Laboratoire Riva, a maker of generic and private label drugs, reported a shortage of paracetamol chewable tablets for children on Tuesday.
The Quebec-based company cites increased demand, according to DrugShortagesCanada.ca, a Health Canada website for drug sellers to report when they can’t meet demand.
A nationwide shortage of children’s liquid Tylenol for months due to a combination of supply chain issues and unusually high demand led Toronto’s Hospital for Sick Children to inform caregivers and patients Monday about potential challenges accessing liquid acetaminophen and ibuprofen, along with a recommendation to get a prescription from your SickKids care provider to help ensure access.
Ottawa’s CHEO (Children’s Hospital of Eastern Ontario) has also said it is taking steps to ensure there are no supply issues for its patients.
The Canadian Pharmacists Association also clarified in a declaration Wednesday that you don’t need a prescription to buy liquid Tylenol or Advil and that it was a “recommendation” by SickKids to their patients’ caregivers. The organization also urged everyone “not to buy larger quantities than they need, so that all caregivers can access what they need, when they need it.”
Tylenol is the brand name for acetaminophen, while ibuprofen is also known under the brand names Advil and Motrin.
An Ontario-based pharmacist who works for a national network told CTVNews.ca that the suspension version of over-the-counter Tylenol has been pending since around May or June.
The pharmacist said that even the generic store brand for liquid acetaminophen has been out of stock for months, adding that the large 500ml bottles of acetaminophen stored behind the counter and used for prescriptions are not typically stocked regularly in most of stores and are currently also available. pending order
The SickKids letter also suggested using alternative forms of the medication, including chewable tablets, but emphasized the importance of speaking with a pharmacist or health care provider to ensure the correct product and dosage are safely administered.
the Drug shortage in Canada reports issued on Tuesday were for the 80mg, 24 tablets and the 160 mg, packs of 20 tablets of paracetamol chewable tablets manufactured by Riva. The company did not immediately respond to inquiries by phone or email.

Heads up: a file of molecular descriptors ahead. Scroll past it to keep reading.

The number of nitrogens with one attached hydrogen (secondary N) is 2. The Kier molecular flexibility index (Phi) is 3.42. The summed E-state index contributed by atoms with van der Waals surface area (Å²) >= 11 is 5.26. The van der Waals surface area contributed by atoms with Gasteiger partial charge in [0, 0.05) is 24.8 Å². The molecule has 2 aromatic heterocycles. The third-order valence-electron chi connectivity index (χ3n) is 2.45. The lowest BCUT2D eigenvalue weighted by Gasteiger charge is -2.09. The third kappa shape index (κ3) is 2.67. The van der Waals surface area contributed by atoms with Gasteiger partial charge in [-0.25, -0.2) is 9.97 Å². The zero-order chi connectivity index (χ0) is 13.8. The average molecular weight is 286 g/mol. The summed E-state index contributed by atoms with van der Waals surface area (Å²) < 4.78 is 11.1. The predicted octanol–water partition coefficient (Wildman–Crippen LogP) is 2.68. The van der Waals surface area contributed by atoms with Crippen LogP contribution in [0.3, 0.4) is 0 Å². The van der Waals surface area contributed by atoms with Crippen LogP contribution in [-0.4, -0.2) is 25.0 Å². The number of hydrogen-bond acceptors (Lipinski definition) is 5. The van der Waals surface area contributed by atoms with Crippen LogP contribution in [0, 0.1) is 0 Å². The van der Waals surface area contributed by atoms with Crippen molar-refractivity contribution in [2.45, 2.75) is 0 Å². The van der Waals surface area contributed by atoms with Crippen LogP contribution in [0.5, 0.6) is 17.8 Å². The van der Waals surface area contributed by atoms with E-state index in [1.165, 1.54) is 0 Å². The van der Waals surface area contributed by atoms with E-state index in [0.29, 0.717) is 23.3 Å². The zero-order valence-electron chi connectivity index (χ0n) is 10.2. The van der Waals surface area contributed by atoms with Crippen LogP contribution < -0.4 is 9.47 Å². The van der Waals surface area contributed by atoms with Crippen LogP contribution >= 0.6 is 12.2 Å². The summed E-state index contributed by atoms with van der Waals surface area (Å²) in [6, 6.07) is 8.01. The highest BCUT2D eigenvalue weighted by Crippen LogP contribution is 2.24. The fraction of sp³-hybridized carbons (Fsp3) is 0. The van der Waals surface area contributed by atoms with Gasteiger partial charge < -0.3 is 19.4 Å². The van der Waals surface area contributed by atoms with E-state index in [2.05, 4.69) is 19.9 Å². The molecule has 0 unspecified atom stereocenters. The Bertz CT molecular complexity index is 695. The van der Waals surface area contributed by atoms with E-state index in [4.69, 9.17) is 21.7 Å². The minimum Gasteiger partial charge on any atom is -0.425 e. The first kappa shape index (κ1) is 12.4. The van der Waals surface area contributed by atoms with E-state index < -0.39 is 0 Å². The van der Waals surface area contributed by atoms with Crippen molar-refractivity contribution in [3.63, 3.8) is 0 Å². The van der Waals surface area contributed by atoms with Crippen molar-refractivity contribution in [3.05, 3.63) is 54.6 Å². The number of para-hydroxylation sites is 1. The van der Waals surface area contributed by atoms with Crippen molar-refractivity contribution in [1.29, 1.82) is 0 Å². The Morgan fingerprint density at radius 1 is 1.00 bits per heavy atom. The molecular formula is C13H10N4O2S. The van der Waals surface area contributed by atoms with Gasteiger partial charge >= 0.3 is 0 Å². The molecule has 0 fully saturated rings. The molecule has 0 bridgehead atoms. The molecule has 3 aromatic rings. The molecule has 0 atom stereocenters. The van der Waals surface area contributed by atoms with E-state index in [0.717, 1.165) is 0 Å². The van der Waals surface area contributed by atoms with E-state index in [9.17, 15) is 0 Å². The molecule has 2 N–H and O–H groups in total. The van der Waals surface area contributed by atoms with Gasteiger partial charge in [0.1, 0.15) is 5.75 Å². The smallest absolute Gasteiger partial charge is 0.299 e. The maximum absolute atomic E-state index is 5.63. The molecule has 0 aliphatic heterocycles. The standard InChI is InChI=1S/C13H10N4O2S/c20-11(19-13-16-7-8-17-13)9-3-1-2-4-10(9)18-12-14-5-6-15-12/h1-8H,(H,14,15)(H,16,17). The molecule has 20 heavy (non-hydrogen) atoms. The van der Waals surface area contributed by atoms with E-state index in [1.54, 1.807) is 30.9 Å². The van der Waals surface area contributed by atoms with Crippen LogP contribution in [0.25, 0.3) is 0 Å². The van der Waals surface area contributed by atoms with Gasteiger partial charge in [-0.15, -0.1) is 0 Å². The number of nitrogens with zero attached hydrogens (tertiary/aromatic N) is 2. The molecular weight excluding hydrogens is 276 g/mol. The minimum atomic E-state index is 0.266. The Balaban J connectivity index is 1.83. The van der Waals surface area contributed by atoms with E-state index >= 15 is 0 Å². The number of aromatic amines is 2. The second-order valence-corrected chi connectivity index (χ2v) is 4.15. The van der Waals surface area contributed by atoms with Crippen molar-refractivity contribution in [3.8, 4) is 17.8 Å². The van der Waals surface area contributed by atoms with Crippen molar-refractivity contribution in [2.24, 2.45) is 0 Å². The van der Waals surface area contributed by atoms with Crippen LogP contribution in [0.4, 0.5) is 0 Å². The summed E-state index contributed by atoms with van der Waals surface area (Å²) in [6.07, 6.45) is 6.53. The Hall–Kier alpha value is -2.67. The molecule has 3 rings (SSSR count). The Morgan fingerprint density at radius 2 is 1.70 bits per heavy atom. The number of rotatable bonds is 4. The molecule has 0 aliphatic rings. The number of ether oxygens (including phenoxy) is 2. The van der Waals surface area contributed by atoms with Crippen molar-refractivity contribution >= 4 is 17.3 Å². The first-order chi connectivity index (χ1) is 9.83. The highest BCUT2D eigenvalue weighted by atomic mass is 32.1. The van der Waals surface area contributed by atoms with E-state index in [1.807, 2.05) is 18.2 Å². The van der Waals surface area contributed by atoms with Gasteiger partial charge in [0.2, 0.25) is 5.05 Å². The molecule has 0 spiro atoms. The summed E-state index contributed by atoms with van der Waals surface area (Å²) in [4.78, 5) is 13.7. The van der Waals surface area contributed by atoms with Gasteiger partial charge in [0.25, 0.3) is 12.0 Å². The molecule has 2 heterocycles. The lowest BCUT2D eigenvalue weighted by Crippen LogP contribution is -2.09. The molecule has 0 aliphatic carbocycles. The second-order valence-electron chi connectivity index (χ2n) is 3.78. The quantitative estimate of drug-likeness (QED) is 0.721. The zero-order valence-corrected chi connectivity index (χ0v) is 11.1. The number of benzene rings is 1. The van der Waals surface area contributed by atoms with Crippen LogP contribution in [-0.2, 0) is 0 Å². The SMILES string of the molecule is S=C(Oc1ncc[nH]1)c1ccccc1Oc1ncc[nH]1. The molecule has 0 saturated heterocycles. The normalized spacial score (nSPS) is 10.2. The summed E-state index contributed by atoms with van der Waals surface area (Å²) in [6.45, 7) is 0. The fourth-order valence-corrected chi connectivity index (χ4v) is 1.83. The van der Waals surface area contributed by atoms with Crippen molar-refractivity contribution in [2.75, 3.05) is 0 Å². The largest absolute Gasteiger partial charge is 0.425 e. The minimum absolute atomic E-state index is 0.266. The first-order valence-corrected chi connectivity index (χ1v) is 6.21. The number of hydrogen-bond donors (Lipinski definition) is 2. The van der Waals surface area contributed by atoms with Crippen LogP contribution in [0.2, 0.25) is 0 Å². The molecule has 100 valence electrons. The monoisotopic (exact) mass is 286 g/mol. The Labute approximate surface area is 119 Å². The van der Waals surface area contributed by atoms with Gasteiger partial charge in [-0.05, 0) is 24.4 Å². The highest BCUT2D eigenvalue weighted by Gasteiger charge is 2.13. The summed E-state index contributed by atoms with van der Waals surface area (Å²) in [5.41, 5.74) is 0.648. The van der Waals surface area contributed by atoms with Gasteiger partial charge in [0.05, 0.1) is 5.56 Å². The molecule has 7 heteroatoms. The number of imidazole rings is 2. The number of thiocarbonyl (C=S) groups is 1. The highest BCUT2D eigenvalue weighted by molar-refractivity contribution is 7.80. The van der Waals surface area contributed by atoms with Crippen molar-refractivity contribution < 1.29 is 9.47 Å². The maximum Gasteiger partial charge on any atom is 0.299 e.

Separately, Paladin Labs Inc. also reported a shortage of its 80mg drug. Infant Tempra Drops of acetaminophen in 15-mL and 24-mL bottles on Wednesday due to a “drug manufacturing halt,” according to the drug shortage reporting website. The drugmaker had previously reported a shortage of its 100ml paracetamol. Tempra Infant Syrup July 27th.
“We know there are challenges within the global supply chain with drugmakers trying their best to catch up,” Justin Bates, executive director of the Ontario Pharmacists Association, told CTV News Channel on Wednesday. “But the raw materials, the sourcing and the combination of all of this has created challenges with regards to maintaining and maintaining the supply of these products.”
“And on top of that, we have unprecedented demand due to both cold and flu and fever and pain that we haven’t normally seen this time of year.”
Some of Canada’s largest pharmacy chains did not immediately respond to inquiries about the shortage and the outlook. Loblaws, owner of Shoppers Drug Mart, directed inquiries to Bates.
“Manufacturers have not yet indicated when this will be restocked,” Bates said.
“We are monitoring the situation closely. They are working very hard to make sure the shelves are stocked and our hope is that by the fall, when we see the peak of cold and flu season, we will have more supply on the shelves.”
Some parents, worried about the drop, are stocking up.
“A lot of families are very stressed about this. We’re heading into what we’re worried might be a really crazy viral season,” Toronto pediatrician Dr. Dina Kulik told CTV News Channel on Wednesday.
The shortage began in early spring, Kulik said, and continues in some parts of the country.
“Viruses have been very high all year. We usually don’t see as many viruses this time of year, but going into… [the] viral season, many of us are concerned that children don’t have access to the pain and fever medications they need to feel better when they’re sick.”
SickKids said that while some retail pharmacies may have an adequate supply of the over-the-counter versions, other pharmacies may only have them in large quantities that must be dispensed by a pharmacist.
“For this reason, the medication may require a prescription. As a result, SickKids reminds patients and families who have visited the hospital and need a liquid form of pain reliever or fever medication for home use to obtain a prescription from their SickKids care provider to help ensure access,” SickKids spokeswoman Sarah Warr said in a statement emailed to CTVNews.ca. She added that the letter was not intended as a recommendation to the general public.
OPA’s Bates says it’s not required, however, and caregivers can still talk to their pharmacist, who can dispense from the large bottles to smaller-volume containers with proper labeling and dosing.
Historically, doctors haven’t had to write prescriptions for these kinds of over-the-counter medications, Kulik noted.
“If there is a real shortage, we may all have to write prescriptions,” he said, adding that doctors will usually provide prescriptions over the phone for certain illnesses.
“I hope most doctors feel comfortable giving acetaminophen or ibuprofen over the phone, through a virtual visit.”
While it’s unclear how long the shortage will last, health professionals recommend against hoarding.
“I know there’s a lot of anxiety out there. We want to prevent hoarding and so we’re rationing this in regards to having a prescription that allows coverage from private drug plans as well as public drug plans, and like, well, make sure that all who need it get it,” Bates said.